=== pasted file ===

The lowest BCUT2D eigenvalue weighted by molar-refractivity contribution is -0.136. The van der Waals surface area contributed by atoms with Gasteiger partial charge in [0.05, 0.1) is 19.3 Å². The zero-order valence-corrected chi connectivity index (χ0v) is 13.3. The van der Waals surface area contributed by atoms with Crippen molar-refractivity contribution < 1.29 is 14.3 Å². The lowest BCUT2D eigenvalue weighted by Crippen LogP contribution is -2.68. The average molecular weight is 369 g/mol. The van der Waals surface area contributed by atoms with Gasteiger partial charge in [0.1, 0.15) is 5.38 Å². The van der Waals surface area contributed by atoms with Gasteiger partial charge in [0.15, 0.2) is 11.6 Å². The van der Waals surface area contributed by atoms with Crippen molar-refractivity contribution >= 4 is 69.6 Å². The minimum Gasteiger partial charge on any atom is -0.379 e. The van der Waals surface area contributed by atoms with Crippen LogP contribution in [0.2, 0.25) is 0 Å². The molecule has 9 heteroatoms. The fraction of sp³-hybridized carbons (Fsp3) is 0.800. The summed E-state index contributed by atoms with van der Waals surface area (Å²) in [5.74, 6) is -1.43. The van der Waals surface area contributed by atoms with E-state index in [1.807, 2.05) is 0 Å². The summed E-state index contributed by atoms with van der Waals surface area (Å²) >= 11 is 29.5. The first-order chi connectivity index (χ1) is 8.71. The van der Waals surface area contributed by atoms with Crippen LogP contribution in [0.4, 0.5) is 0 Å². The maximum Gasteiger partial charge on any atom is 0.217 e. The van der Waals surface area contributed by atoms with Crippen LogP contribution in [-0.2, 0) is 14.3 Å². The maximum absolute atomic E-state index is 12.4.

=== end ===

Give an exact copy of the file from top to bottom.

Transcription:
The lowest BCUT2D eigenvalue weighted by molar-refractivity contribution is -0.136. The van der Waals surface area contributed by atoms with Gasteiger partial charge in [0.05, 0.1) is 19.3 Å². The zero-order valence-corrected chi connectivity index (χ0v) is 13.3. The van der Waals surface area contributed by atoms with Crippen molar-refractivity contribution < 1.29 is 14.3 Å². The lowest BCUT2D eigenvalue weighted by Crippen LogP contribution is -2.68. The average molecular weight is 369 g/mol. The van der Waals surface area contributed by atoms with Gasteiger partial charge in [0.1, 0.15) is 5.38 Å². The van der Waals surface area contributed by atoms with Gasteiger partial charge in [0.15, 0.2) is 11.6 Å². The van der Waals surface area contributed by atoms with Crippen molar-refractivity contribution >= 4 is 69.6 Å². The minimum Gasteiger partial charge on any atom is -0.379 e. The van der Waals surface area contributed by atoms with Crippen LogP contribution in [0.2, 0.25) is 0 Å². The molecule has 9 heteroatoms. The fraction of sp³-hybridized carbons (Fsp3) is 0.800. The summed E-state index contributed by atoms with van der Waals surface area (Å²) in [5.74, 6) is -1.43. The van der Waals surface area contributed by atoms with E-state index in [1.807, 2.05) is 0 Å². The summed E-state index contributed by atoms with van der Waals surface area (Å²) >= 11 is 29.5. The first-order chi connectivity index (χ1) is 8.71. The van der Waals surface area contributed by atoms with Crippen LogP contribution in [0.4, 0.5) is 0 Å². The maximum Gasteiger partial charge on any atom is 0.217 e. The van der Waals surface area contributed by atoms with Crippen LogP contribution in [-0.2, 0) is 14.3 Å². The maximum absolute atomic E-state index is 12.4.